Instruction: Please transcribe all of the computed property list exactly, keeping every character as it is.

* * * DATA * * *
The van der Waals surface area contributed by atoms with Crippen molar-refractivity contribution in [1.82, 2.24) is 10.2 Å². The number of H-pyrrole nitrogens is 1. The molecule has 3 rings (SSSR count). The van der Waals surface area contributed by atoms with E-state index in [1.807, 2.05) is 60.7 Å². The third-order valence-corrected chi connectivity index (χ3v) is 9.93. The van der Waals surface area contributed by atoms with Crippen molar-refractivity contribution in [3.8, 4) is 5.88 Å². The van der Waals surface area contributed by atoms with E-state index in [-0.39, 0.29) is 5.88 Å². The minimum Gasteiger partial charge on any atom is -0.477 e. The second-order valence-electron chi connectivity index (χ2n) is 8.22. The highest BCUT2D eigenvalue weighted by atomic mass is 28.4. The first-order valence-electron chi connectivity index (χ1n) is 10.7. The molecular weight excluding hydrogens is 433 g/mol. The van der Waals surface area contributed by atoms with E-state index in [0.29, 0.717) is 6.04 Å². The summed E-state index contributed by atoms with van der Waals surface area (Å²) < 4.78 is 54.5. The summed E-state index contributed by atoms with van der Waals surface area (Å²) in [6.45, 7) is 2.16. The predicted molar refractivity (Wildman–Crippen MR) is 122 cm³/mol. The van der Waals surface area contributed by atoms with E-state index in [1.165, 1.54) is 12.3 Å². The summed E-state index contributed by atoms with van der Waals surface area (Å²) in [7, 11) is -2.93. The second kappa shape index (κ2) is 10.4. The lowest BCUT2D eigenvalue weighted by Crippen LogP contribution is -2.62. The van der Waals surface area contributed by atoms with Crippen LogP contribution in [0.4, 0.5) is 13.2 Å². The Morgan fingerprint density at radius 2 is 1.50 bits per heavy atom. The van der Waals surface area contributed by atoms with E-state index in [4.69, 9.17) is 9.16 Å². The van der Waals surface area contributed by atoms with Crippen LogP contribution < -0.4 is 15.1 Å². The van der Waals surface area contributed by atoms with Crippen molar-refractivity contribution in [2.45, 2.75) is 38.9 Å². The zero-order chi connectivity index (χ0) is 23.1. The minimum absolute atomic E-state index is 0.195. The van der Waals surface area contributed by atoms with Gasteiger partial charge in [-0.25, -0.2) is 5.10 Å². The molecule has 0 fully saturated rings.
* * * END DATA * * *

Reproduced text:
The van der Waals surface area contributed by atoms with Crippen molar-refractivity contribution in [1.82, 2.24) is 10.2 Å². The number of H-pyrrole nitrogens is 1. The molecule has 3 rings (SSSR count). The van der Waals surface area contributed by atoms with E-state index in [1.807, 2.05) is 60.7 Å². The third-order valence-corrected chi connectivity index (χ3v) is 9.93. The van der Waals surface area contributed by atoms with Crippen molar-refractivity contribution in [3.8, 4) is 5.88 Å². The van der Waals surface area contributed by atoms with E-state index in [-0.39, 0.29) is 5.88 Å². The minimum Gasteiger partial charge on any atom is -0.477 e. The second-order valence-electron chi connectivity index (χ2n) is 8.22. The highest BCUT2D eigenvalue weighted by atomic mass is 28.4. The first-order valence-electron chi connectivity index (χ1n) is 10.7. The molecular weight excluding hydrogens is 433 g/mol. The van der Waals surface area contributed by atoms with E-state index in [0.29, 0.717) is 6.04 Å². The summed E-state index contributed by atoms with van der Waals surface area (Å²) < 4.78 is 54.5. The summed E-state index contributed by atoms with van der Waals surface area (Å²) in [6.45, 7) is 2.16. The predicted molar refractivity (Wildman–Crippen MR) is 122 cm³/mol. The van der Waals surface area contributed by atoms with E-state index in [1.165, 1.54) is 12.3 Å². The summed E-state index contributed by atoms with van der Waals surface area (Å²) in [7, 11) is -2.93. The second kappa shape index (κ2) is 10.4. The lowest BCUT2D eigenvalue weighted by Crippen LogP contribution is -2.62. The van der Waals surface area contributed by atoms with Crippen LogP contribution in [0.4, 0.5) is 13.2 Å². The Morgan fingerprint density at radius 2 is 1.50 bits per heavy atom. The van der Waals surface area contributed by atoms with E-state index in [4.69, 9.17) is 9.16 Å². The van der Waals surface area contributed by atoms with Crippen LogP contribution < -0.4 is 15.1 Å². The van der Waals surface area contributed by atoms with Crippen molar-refractivity contribution in [2.45, 2.75) is 38.9 Å². The zero-order chi connectivity index (χ0) is 23.1. The minimum absolute atomic E-state index is 0.195. The van der Waals surface area contributed by atoms with Gasteiger partial charge in [-0.25, -0.2) is 5.10 Å². The molecule has 0 fully saturated rings.